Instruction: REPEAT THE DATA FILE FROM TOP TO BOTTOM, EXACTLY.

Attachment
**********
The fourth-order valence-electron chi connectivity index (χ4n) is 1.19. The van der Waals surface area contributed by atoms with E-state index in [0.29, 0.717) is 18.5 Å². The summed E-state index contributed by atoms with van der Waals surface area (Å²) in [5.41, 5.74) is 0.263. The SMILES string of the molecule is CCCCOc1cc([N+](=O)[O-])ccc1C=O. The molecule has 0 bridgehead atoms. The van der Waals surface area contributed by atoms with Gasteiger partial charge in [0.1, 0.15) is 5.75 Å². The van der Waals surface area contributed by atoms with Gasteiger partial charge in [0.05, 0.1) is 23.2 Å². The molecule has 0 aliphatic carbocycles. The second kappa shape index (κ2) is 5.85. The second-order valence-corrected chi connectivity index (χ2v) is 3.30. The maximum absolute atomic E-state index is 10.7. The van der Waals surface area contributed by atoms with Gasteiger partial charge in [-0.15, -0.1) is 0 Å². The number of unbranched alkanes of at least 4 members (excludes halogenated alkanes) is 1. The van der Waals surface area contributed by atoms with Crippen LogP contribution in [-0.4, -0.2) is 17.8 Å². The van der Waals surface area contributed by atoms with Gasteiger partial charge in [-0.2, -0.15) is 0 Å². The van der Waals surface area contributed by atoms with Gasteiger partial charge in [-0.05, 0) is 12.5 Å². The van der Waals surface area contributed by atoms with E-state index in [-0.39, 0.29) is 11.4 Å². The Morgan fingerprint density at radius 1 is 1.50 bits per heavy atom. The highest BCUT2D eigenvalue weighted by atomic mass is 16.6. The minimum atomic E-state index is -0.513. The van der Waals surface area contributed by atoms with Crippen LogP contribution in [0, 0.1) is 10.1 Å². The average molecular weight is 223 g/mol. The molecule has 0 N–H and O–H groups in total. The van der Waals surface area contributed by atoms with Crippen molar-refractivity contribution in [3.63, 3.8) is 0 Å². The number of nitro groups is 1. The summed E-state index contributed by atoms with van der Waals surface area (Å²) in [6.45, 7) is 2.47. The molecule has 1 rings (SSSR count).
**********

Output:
The fourth-order valence-electron chi connectivity index (χ4n) is 1.19. The van der Waals surface area contributed by atoms with E-state index in [0.29, 0.717) is 18.5 Å². The summed E-state index contributed by atoms with van der Waals surface area (Å²) in [5.41, 5.74) is 0.263. The SMILES string of the molecule is CCCCOc1cc([N+](=O)[O-])ccc1C=O. The molecule has 0 bridgehead atoms. The van der Waals surface area contributed by atoms with Gasteiger partial charge in [0.1, 0.15) is 5.75 Å². The van der Waals surface area contributed by atoms with Gasteiger partial charge in [0.05, 0.1) is 23.2 Å². The molecule has 0 aliphatic carbocycles. The second kappa shape index (κ2) is 5.85. The second-order valence-corrected chi connectivity index (χ2v) is 3.30. The maximum absolute atomic E-state index is 10.7. The van der Waals surface area contributed by atoms with Gasteiger partial charge in [-0.15, -0.1) is 0 Å². The number of unbranched alkanes of at least 4 members (excludes halogenated alkanes) is 1. The van der Waals surface area contributed by atoms with Crippen LogP contribution in [-0.4, -0.2) is 17.8 Å². The van der Waals surface area contributed by atoms with Gasteiger partial charge in [-0.2, -0.15) is 0 Å². The van der Waals surface area contributed by atoms with Gasteiger partial charge in [-0.05, 0) is 12.5 Å². The van der Waals surface area contributed by atoms with E-state index in [-0.39, 0.29) is 11.4 Å². The Morgan fingerprint density at radius 1 is 1.50 bits per heavy atom. The highest BCUT2D eigenvalue weighted by atomic mass is 16.6. The minimum atomic E-state index is -0.513. The van der Waals surface area contributed by atoms with Crippen LogP contribution in [0, 0.1) is 10.1 Å². The average molecular weight is 223 g/mol. The molecule has 0 N–H and O–H groups in total. The van der Waals surface area contributed by atoms with Crippen molar-refractivity contribution in [3.63, 3.8) is 0 Å². The number of nitro groups is 1. The summed E-state index contributed by atoms with van der Waals surface area (Å²) in [6.45, 7) is 2.47. The molecule has 1 rings (SSSR count).